For years, consumer advocates have fought for and won better protections for credit-card users. But a recent Supreme Court ruling raises concerns those rights may be more limited than many had thought.
Based on the ruling made last week, experts say consumers who sign up for a credit card with a so-called binding arbitration clause can't dispute charges or fees in courtroom. The 8-to-1 vote immediately drew criticism from consumer advocates, who claim the ruling will encourage more credit-card issuers and lenders to add clauses that restrict consumers to arbitration, where they say consumers are at a disadvantage to big companies. "What's sickening about this ruling is that any company thinking of the pushback from consumers has more reason now to say they're justified to have this clause in their contracts," says Linda Sherry, director of national priorities at Consumer Action, a consumer advocacy group.
Supporters of arbitration say it's more efficient than court proceedings and can result in quicker resolutions for consumers, says Robert Hockett, professor of financial law at Cornell University's Cornell Law School, who specializes in bank and consumer credit regulation. But when it comes to credit cards, many experts are concerned that "big banks have disproportionate power or influence in comparison to the little guy" in arbitration, says Hockett.
While data on arbitration cases is limited since most cases are kept private, what's available suggests few consumers win in arbitration. In California, for instance, credit card users won just 4% of cases that went to arbitration while card issuers won 94% from 2003 to early 2007, according to the latest report on the topic by Public Citizen, a nonprofit consumer advocacy group. (The report tracked arbitration cases overseen by one of the biggest arbitration firms at the time.) Nessa Feddis, vice president and senior counsel for regulatory compliance at the American Bankers Association, says consumers can "do very well" in arbitration, provided they're not there for unpaid debts that they owe.
Though still common, experts say binding arbitration clauses were declining in popularity. Following a lawsuit filed by Minnesota's attorney general in 2009 alleging a major arbitration firm of having close ties to credit-card issuers, several banks -- including Bank of America, Chase and Capital One -- dropped their binding arbitration clauses.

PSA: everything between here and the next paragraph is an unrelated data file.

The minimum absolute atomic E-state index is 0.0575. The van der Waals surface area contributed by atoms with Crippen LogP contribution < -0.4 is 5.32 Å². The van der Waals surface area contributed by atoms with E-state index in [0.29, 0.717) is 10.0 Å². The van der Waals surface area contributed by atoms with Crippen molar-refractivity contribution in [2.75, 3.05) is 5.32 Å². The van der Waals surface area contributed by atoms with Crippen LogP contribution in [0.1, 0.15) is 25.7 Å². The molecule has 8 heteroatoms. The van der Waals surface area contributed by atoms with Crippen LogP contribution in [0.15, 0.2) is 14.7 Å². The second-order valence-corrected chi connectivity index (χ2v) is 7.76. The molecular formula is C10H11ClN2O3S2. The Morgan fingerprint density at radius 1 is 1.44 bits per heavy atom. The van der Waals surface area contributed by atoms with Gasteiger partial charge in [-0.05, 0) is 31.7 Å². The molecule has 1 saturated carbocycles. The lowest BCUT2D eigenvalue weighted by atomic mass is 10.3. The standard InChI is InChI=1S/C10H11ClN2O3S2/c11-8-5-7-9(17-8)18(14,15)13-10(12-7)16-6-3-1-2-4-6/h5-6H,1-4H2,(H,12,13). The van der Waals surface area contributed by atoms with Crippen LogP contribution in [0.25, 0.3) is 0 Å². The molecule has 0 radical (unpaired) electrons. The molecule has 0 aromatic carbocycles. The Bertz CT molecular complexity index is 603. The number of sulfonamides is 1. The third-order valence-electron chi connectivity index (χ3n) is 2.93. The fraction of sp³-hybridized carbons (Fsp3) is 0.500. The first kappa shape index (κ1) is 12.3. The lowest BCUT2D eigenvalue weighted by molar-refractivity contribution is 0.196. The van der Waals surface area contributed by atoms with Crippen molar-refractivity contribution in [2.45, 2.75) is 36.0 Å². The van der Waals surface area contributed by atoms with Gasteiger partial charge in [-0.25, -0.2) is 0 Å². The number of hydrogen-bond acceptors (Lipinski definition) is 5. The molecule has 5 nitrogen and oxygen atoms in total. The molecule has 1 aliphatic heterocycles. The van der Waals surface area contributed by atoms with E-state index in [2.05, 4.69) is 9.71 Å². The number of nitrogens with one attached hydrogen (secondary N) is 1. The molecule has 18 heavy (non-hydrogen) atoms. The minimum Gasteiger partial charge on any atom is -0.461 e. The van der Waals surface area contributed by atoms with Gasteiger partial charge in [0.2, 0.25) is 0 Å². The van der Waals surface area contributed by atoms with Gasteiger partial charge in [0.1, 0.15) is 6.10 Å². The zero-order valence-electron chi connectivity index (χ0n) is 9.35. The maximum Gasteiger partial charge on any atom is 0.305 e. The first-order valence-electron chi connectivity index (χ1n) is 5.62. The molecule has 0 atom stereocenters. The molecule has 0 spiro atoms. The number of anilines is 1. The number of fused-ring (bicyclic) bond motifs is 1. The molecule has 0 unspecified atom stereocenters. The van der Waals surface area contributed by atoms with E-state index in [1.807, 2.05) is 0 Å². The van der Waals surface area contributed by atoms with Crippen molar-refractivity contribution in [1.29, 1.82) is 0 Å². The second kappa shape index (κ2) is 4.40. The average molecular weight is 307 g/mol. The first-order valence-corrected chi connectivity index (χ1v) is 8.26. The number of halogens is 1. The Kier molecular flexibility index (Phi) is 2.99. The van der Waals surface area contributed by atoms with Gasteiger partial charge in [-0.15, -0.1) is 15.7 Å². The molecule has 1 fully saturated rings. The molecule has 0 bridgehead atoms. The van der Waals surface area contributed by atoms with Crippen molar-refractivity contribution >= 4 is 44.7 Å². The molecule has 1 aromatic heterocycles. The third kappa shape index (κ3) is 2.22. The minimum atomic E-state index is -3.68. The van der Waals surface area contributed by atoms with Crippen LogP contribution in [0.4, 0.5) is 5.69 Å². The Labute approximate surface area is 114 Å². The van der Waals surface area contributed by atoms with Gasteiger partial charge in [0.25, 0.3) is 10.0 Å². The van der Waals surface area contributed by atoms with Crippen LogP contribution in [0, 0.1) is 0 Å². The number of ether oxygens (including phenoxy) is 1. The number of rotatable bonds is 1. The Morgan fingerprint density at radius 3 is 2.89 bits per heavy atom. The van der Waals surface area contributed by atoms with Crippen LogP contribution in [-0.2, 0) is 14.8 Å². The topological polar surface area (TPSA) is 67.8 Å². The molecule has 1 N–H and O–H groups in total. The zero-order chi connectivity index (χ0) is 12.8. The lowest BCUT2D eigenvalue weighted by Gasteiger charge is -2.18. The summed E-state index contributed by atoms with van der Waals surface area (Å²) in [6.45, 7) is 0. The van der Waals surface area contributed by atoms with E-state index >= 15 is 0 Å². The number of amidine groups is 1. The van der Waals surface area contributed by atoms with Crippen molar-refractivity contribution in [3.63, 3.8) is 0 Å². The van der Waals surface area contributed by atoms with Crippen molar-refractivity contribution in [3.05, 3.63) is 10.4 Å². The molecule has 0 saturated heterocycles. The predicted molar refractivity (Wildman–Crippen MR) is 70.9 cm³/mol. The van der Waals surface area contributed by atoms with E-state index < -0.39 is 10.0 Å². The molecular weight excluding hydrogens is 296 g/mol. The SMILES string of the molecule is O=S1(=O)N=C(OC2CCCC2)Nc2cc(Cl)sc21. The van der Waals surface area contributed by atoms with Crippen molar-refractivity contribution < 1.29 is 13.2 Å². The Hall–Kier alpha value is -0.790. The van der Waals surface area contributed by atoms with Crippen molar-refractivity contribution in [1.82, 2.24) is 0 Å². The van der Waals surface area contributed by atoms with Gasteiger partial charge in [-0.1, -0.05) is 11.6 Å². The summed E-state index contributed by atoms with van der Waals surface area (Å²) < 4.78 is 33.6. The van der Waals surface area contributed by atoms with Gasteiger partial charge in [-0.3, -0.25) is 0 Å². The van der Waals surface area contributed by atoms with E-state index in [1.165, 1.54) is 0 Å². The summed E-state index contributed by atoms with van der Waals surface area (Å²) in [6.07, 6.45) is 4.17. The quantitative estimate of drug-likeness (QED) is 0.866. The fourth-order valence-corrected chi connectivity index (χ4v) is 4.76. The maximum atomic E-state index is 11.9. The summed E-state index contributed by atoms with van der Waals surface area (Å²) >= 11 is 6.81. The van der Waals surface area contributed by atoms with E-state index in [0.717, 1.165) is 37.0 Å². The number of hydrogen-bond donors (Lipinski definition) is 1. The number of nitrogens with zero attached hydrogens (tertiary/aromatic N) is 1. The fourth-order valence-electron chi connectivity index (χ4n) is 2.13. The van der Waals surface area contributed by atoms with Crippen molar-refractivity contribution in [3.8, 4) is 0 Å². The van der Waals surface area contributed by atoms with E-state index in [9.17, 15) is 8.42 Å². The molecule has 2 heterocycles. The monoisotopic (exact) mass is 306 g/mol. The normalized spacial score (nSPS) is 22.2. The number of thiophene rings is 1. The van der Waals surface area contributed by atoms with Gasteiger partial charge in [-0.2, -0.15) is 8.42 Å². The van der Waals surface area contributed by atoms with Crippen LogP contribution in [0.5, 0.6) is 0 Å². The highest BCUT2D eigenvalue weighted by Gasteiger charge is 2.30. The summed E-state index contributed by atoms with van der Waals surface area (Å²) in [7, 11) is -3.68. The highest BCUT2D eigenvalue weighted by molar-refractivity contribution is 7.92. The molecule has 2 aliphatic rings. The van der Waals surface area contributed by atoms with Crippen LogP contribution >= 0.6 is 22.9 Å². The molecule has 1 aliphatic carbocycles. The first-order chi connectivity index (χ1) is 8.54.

But experts say this latest ruling may reverse that trend. Ed Mierzwinski, consumer program director at the U.S. Public Interest Research Groups, says he expects banks to start reintroducing binding arbitration as early as this summer. While Bank of America, Chase and Capital One say they're not currently considering going back to arbitration, an industry spokeswoman says an increase in adoption is possible. "To the degree that they may they have been removed, you might see them reinstated," says Feddis of the American Bankers Association.
Even the Credit CARD Act -- the sweeping credit-card law that went into effect in 2010 outlawing random interest rate hikes on personal credit cards, among other things -- can't protect cardholders from arbitration, says Lauren Saunders, managing attorney at the National Consumer Law Center -- even if the consumer believes a bank has violated one of the law's provisions. The ABA's Feddis says concerns that the CARD Act might not be upheld by arbitrators are unfounded.
Consumer setbacks don't end there, advocates say. The latest ruling also limits what consumers can do as a group: Many arbitration clauses restrict consumers from joining class action lawsuits against a company, and this ruling reaffirms that, says Sherry.
Experts say the final word on the matter will likely come down to the Consumer Financial Protection Bureau, which is tasked with providing disclosure rules for credit cards. Depending on what the CFPB's study on arbitration finds, the bureau could decide to ban or at least regulate forced arbitration, says Saunders.